Thanks to social professional platforms such as LinkedIn, meeting people who have the knowledge you need to acquire is easy.


Try to connect with few of them in the field related with your job application and ask them few questions like:


  • How is a day to day in the position?

  • What are the challenges you encounter?

  • What are your main stakeholders?

  • What support do you need or tools you use?

  • What are the areas you like about your job and the area you don't like?


Embrace the responses and ensure you relate to them in your job interview. A job interview is nothing more but convincing the hiring manager that you are the right fit for the position.


By already showing that you understand the day to day life in that position with its challenges and all that goes with it, you are already halfway there.


6. Prepare to answer the “no experience questions”


We have summarized 3 questions that you may have to experience if you are in your first job interview or if you have no experience and the hiring manager is not yet comfortable with your “no experience.


“What have you done that shows initiative and willingness to work?


Eventually in these types of questions, you need to demonstrate that you are someone who anticipates, prevents and finds solutions. Pick up a situation in your years of internship, volunteer work, where you had to proactively work on implementing a solution. Reactive situation vs proactive situation is what differentiate motivation from non.


“What type of job are you looking for?” or “What are you looking for in your first job?”


In this question, you need to be open, to show that your willingness to learn and kick off your career is what matters to you. As a young graduate demonstrating your motivation and telling yourself that you only want a company that will give you a chance to learn, grow and develop your knowledge and skills are a good way to approach this type of first job interview question or no experience question.


“What jobs have you held and what did you learn from it?”


Here put forward any experience you have had so far. The people you are today have been shaped also by those types of experiences. Tell what you have learned and what you gain out of those experiences. How you got them is very personal. You can get personal here, feel free to tell an anecdote from which you have learned how to collaborate or how you have been impressed by the efficiency of working in a team or the importance of communication.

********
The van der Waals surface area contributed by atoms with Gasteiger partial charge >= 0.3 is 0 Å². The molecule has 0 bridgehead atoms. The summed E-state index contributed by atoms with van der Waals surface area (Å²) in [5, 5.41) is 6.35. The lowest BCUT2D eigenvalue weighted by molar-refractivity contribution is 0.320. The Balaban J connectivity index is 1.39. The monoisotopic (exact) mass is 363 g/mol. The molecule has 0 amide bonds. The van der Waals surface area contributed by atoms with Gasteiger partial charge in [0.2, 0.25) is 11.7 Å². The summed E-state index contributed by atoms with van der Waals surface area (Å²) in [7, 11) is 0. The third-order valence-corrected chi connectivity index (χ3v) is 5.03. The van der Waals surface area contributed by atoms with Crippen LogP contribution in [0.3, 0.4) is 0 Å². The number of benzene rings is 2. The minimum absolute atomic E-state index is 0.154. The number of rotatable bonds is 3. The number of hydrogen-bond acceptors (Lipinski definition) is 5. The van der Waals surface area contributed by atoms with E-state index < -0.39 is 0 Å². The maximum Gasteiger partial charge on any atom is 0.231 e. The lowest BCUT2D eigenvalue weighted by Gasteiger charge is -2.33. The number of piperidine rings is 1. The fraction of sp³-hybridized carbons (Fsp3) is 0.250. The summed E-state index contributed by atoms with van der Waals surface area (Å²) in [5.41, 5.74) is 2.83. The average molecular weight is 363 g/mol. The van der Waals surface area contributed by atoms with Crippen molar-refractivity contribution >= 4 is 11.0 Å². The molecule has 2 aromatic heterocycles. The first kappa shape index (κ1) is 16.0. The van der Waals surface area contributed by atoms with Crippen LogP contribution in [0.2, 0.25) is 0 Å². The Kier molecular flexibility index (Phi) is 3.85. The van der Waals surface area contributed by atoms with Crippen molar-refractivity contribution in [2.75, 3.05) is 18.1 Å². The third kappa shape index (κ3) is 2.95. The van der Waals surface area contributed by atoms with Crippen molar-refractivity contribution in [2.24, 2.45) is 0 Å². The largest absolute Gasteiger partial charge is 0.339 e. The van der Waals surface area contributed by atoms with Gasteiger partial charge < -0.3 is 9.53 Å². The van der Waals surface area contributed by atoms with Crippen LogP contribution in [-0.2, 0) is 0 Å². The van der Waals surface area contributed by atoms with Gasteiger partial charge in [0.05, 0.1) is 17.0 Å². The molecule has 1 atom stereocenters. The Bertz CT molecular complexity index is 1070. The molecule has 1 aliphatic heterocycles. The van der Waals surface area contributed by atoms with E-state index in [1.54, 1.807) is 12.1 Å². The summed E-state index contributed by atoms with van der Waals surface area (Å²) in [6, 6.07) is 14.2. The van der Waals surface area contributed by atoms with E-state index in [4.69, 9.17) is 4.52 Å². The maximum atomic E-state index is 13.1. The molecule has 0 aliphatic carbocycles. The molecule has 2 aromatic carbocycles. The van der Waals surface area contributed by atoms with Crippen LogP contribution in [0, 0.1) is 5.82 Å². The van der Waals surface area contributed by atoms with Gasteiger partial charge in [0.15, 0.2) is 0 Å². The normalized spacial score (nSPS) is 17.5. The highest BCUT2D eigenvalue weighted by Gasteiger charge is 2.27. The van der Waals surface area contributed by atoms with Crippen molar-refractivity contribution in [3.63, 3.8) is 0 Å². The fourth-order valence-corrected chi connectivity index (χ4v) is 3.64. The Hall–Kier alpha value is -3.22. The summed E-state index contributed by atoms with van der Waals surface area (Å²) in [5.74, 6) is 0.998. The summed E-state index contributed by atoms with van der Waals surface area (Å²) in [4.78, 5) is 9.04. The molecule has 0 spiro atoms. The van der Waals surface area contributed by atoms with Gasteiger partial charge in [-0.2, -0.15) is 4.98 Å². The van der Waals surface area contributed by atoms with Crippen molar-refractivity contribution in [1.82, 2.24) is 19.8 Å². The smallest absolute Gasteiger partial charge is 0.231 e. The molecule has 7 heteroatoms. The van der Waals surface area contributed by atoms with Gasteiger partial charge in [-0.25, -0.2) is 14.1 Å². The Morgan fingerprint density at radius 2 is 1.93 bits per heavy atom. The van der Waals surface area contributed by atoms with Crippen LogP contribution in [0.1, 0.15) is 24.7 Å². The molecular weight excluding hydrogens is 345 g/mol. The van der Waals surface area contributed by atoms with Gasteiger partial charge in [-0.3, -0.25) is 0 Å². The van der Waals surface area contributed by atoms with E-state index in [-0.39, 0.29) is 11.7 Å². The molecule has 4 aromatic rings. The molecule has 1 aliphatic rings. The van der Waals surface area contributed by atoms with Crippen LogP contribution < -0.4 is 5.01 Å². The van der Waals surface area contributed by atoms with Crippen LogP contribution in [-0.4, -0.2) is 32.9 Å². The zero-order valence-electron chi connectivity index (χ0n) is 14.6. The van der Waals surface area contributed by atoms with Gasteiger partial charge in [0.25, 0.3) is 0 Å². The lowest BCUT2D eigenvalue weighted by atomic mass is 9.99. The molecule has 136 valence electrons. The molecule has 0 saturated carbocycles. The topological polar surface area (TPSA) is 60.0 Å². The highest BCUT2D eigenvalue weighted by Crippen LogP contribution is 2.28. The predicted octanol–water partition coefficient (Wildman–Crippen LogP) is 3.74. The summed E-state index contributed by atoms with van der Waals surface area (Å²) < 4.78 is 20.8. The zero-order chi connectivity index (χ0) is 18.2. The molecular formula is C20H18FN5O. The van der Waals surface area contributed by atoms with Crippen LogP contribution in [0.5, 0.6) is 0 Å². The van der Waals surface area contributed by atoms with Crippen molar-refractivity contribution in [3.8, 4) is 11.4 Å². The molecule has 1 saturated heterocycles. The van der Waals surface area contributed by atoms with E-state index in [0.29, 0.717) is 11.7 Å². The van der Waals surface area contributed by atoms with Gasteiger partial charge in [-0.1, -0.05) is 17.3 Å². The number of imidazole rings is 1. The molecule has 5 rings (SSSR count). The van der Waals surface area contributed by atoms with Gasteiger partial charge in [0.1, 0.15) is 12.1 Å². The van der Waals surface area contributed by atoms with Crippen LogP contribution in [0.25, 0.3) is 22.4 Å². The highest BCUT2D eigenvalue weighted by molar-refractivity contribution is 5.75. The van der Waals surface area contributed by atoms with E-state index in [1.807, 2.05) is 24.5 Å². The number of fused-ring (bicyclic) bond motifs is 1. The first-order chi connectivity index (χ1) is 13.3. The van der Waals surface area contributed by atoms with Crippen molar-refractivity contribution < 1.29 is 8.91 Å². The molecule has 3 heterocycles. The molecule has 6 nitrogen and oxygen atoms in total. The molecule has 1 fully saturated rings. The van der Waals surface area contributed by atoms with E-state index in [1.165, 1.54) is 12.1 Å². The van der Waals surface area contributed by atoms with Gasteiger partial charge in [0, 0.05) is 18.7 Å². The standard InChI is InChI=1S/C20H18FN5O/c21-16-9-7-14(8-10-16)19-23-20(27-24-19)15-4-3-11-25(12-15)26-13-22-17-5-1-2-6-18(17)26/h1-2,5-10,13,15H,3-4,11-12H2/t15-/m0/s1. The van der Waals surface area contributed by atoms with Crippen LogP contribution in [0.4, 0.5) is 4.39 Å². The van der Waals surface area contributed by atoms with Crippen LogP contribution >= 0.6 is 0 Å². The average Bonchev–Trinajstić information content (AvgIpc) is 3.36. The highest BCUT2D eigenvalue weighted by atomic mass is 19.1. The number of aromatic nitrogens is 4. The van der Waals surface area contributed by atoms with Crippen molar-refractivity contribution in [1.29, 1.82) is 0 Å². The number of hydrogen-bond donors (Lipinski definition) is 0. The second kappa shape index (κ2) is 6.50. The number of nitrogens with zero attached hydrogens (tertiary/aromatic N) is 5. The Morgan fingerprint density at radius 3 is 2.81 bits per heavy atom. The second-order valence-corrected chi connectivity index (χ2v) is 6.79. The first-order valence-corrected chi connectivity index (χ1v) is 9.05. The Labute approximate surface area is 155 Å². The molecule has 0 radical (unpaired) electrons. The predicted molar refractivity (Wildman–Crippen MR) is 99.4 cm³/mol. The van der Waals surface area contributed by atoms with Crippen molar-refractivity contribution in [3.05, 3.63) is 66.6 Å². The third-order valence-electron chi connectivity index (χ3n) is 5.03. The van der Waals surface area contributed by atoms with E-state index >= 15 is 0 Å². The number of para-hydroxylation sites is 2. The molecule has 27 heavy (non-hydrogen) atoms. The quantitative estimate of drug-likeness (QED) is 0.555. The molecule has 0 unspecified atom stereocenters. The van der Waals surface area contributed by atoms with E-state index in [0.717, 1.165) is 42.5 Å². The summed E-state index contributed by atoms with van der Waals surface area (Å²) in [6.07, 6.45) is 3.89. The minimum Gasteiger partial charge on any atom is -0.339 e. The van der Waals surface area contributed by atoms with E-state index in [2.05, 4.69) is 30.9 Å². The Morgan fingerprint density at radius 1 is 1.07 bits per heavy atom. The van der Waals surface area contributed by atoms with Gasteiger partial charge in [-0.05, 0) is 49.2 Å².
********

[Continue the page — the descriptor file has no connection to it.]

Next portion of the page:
What you need to remember is that everything you prepare before your job interview will need to work in the direction of making the hiring manager understand that:

  • You understand the realities of a job you have never done

  • You have relevant skills applied in other contexts that could help you be successful in this job

  • You have the right amount of enthusiasm for the work and a willingness to take the rough with the smooth that comes with every job

  • You have prepared for your first job interview like you would prepare for any job interview.

Preparing for your first job interview includes making research on the company, studying the job description and highlighting a few keywords you will use in your job interview.

Whether this is your first job interview or you are familiar with the job interview process, going to a job interview is stressful, the more you prepare for it and the more you will feel relaxed about answering the hiring manager questions. Everyone has an immense potential, job interviews are about showing it, so don’t be humble and talk confidently about yourself and everything you have already accomplished in your life.


For more on this topic, watch our video:

If you want support for your preparation, reach out to The Ambitious. Check our other blogs for more about job interviews.


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- Answering to "Tell me about yourself" ?